Expert offers advice on storing foods, supplies, come what may
NASHUA – If the apocalypse comes, be it economic or otherwise, Jim McClarin plans to be ready.
McClarin, a city resident and founder of the Nashua Preparedness Group, said the current economic meltdown may not be over, and it makes sense to be ready if food, and other resources become scarce.
“I think there’s a good chance that we’re nowhere near the bottom of the current economic turmoil,” McClarin said to about 10 people during an hourlong workshop at the Nashua Public Library. “You don’t want to wait until crisis time to do this. It’s better to have it ready and stashed away already.”
McClarin said he has stores of oats, wheat, white rice, honey, spices, molasses and four types of beans at his house.
“It’s given me a lot of peace of mind to know I’ve taken steps to protect myself from financial ruin and starvation,” he said. “I do think the signs are there that there could be some very hard times ahead.”
McClarin formed a local preparedness group this year to serve as a purchasing co-op for people interested in buying and storing bulk foods such as wheat, oats, honey or dozens of other staples.
Monday’s workshop was a hands-on demonstration of a couple of simple procedures to store many foodstuffs, including whole wheat and rolled oats.
There weren’t many people at the workshop, but Christopher Yanni, a Hudson resident, said bulk food storage is something he’s been interested in for some time.
“I wouldn’t be surprised to see a second American revolution in my lifetime,” Yanni said.
Llalania Ghose traveled from Manchester to attend.
“I don’t see the Depression as something that couldn’t happen again. I definitely think we’re headed that way again,” she said.
In the library’s theater room, McClarin set up a children’s wading pool, a food grinder, a hand-crank flour mill and about 10, 5-gallon buckets, along with 100-pounds each of oats and whole wheat.
While talking about the need to have several months or years worth of food or other supplies in case of war, famine or economic collapse, and while answering questions from the crowd, McClarin showed how each of the grains could be safely stored.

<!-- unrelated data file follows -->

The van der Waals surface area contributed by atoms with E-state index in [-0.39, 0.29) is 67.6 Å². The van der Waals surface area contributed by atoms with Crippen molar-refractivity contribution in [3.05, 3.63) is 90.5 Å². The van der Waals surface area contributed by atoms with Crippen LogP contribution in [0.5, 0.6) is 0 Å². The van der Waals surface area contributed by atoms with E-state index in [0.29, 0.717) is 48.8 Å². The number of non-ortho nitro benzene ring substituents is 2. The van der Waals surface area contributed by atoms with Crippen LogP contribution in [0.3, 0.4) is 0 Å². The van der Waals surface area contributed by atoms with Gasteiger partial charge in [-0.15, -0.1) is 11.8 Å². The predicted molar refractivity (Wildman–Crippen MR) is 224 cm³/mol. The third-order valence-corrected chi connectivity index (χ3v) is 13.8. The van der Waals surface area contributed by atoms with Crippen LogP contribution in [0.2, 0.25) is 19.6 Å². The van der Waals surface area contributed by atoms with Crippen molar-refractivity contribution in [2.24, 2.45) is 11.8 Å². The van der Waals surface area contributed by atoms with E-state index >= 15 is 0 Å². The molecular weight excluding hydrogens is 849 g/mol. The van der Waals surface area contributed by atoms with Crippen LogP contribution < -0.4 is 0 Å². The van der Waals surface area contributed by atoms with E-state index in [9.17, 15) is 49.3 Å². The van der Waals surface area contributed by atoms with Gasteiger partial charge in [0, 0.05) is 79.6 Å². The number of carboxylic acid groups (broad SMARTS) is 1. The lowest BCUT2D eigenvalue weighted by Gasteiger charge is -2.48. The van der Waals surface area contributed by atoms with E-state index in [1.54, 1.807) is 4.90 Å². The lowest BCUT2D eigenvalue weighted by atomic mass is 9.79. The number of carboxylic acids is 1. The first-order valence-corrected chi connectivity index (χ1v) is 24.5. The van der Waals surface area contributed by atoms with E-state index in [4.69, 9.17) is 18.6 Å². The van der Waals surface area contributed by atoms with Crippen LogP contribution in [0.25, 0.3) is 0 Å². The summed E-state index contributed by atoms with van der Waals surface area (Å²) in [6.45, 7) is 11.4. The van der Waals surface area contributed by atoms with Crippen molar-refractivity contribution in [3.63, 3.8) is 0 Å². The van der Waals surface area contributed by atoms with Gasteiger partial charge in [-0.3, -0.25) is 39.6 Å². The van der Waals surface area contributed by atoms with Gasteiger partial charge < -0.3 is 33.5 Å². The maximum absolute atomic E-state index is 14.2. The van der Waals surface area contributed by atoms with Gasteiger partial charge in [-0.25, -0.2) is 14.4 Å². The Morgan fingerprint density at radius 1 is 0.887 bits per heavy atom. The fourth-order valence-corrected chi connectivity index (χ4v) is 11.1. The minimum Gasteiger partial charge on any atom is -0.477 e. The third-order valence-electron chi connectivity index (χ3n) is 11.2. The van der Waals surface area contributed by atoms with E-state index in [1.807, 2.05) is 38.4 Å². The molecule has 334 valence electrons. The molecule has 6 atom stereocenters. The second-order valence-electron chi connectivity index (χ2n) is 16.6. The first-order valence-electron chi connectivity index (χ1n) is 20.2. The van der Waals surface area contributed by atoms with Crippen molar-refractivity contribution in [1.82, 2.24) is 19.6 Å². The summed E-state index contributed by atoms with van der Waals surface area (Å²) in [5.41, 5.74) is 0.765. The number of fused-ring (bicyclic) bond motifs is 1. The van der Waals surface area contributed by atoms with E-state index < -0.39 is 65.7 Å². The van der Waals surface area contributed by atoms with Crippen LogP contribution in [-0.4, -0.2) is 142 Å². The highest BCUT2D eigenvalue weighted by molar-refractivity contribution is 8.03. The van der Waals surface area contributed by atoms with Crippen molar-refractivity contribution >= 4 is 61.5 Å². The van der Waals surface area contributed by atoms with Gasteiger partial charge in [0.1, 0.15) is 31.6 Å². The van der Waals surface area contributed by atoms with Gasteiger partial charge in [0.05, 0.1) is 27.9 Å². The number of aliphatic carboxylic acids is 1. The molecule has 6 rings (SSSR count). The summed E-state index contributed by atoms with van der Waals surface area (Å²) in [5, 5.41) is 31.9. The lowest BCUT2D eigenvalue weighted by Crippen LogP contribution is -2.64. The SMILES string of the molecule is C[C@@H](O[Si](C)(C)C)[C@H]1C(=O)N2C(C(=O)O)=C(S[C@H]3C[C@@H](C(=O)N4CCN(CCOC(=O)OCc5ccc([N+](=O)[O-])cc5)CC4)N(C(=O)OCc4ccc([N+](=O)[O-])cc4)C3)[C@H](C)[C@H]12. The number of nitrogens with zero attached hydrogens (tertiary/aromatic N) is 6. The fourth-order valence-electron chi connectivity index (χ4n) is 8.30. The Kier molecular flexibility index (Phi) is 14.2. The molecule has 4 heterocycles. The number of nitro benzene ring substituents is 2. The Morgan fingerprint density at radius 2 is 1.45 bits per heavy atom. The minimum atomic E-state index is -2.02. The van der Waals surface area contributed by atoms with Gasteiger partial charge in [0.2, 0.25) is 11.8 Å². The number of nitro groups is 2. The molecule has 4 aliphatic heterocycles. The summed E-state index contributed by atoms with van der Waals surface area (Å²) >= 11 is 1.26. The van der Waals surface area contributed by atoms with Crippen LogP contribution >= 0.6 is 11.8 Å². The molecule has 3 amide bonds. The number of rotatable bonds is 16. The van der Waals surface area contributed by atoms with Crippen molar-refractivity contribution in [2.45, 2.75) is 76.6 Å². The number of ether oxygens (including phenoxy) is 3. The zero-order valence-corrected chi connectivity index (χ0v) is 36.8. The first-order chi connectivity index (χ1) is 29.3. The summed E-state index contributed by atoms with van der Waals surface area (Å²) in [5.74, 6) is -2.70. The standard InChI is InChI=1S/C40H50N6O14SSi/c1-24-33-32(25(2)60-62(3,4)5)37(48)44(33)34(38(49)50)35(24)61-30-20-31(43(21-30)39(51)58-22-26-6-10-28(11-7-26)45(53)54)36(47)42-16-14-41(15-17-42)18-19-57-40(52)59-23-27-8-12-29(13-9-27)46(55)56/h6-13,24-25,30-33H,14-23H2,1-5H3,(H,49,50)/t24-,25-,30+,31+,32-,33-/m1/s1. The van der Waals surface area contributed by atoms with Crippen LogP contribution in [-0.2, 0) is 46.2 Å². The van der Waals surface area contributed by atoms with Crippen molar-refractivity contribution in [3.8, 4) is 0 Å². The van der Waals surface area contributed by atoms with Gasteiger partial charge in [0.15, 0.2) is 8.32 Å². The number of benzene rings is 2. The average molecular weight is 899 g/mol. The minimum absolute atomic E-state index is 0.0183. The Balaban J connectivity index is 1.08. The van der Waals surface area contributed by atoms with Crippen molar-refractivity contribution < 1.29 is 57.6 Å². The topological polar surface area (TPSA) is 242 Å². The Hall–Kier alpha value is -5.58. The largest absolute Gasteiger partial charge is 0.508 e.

The whole wheat he poured into the wading pool was mixed with a cup of fossil shell flour, which protects the wheat from insects. That done, he transferred the wheat into three of the 5-gallon buckets, where it will stay useable for several months.
To keep the oats fresh, McClarin said, it was OK to remove the oxygen from the buckets. He didn’t do that with the whole wheat, he said, because that would make the wheat hard to germinate in the future.
To remove the oxygen, he placed a small piece of dry ice on the bottom of the bucket and filled it with the oats. With the lid placed on lightly, it would take about 24 hours for the carbon dioxide from the ice to force out the oxygen, he said.
While he was doing that, two volunteers put some of the wheat through the grinder and used the flour mill to make whole-wheat flour. By the end of the workshop, they had used those simple ingredients to make some tortillas on an electric griddle.
McClarin said he advocates having enough food, water and other emergency supplies on hand to last a few several months. Even though government agencies and charities would try to help during an emergency, they aren’t always able to, he said.
“Look at the job they did with Katrina,” he said. “It could be like that here. I don’t think we’re immune. We are easing the burden on the charities and the government.”